“Be who you are and say what you feel because those who mind don’t matter and those who matter don’t mind.”
Why does the person who brought us the greatest books to learn to read with have so much wisdom? And how can we remember beyond, “One fish, two fish, red fish, blue fish?”
The third tenet of Thoughtful Leadership is to be authentic. We remind our clients, over and over if necessary, that they need to be themselves and lead as themselves. There may be best practices for nearly all leadership skills and suggested next steps for many situations, but when we are truest to ourselves – when we find ways to authentically perform the best practices and take the next steps – we are often more likely to be successful.
One of the key mind shifts that is necessary in order to show up authentically is captured in Dr. Seuss’s quote. We often have to learn not to worry so much about what other people think of us. Because those who mind don’t really matter and those who matter don’t really mind.
If we live our lives trying to please the naysayers around us, we run the risk of never really living our own lives. I’m not saying we can totally ignore people around us, but we can try not to care so much what they think. Because if someone really cares for us – and really matters in our life – then they most likely won’t mind if we are who we are and we say what we feel. And if someone really minds if we are who we are and we say what we feel, then they can’t be someone who will truly matter in our lives, at least not in the long run.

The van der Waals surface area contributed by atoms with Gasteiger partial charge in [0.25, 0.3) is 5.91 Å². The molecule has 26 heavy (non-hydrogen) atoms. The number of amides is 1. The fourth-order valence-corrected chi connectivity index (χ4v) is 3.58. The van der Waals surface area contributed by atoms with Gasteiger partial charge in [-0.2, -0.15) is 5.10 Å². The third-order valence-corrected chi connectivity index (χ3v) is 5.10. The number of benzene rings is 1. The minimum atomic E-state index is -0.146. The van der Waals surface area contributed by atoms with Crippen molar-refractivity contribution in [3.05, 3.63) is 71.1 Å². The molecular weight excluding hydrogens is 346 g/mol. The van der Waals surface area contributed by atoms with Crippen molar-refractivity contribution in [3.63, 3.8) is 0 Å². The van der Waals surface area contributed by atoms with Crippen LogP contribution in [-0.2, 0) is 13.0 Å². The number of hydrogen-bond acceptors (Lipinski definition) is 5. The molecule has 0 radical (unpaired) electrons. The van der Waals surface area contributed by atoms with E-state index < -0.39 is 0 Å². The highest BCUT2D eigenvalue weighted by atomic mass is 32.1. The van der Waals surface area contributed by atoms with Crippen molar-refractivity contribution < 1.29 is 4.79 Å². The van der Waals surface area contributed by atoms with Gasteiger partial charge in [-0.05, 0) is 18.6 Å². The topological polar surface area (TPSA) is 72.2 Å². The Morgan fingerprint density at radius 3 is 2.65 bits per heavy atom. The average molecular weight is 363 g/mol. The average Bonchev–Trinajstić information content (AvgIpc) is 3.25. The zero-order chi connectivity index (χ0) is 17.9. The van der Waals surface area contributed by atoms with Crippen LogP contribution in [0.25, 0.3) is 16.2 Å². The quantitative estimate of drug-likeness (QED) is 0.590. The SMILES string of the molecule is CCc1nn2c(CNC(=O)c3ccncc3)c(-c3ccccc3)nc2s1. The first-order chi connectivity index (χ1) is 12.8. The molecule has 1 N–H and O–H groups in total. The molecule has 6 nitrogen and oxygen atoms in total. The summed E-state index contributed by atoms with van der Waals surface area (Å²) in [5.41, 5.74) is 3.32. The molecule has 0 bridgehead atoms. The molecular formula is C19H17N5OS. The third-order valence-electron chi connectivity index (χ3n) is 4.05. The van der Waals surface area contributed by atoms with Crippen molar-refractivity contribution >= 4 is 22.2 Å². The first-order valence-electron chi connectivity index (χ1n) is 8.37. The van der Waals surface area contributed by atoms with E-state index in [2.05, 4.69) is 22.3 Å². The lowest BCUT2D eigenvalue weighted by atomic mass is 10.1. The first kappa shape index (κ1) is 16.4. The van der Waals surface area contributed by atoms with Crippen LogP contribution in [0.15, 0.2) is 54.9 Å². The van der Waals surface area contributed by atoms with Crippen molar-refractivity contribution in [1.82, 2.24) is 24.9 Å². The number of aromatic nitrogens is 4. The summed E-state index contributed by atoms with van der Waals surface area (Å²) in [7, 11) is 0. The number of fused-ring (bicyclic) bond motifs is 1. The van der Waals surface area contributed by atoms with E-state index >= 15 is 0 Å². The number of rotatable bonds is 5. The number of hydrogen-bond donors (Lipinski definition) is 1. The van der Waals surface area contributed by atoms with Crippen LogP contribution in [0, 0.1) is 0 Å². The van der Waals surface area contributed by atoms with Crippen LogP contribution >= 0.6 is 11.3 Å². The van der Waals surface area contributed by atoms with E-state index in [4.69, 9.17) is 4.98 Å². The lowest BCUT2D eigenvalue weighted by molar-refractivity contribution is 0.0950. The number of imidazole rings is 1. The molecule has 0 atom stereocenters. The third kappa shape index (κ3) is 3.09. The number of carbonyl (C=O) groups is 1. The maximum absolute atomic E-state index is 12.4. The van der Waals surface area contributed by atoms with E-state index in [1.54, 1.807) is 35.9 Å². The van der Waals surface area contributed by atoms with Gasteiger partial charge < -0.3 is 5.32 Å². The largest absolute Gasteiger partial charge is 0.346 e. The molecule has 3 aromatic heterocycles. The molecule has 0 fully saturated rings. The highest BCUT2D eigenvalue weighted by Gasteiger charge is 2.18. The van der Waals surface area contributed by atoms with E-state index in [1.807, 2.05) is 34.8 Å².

If we’re not free to be ourselves, we’re most likely not truly happy. If we’re in a situation where we don’t feel comfortable and included, again, then we’re most likely not happy.
I’ve also heard “Be who you are, everyone else is taken.” That seems like pretty good advice as well. Be who you are and say what you feel. Lead authentically and see what happens.
How have you learned to be more authentically you?
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Oh, Dr. Seuss would have loved this post. Great job on it.
I love the fact that adults still find valuable lessons in his stories. That’s a sign of a wonderful children’s book writer.
Thank you Lydia. Just the other day I was – separate from this post – telling my non-US friends about the joy of Dr. Seuss. There is so much wisdom in his writing, and his writing is so fun to read (and to read aloud).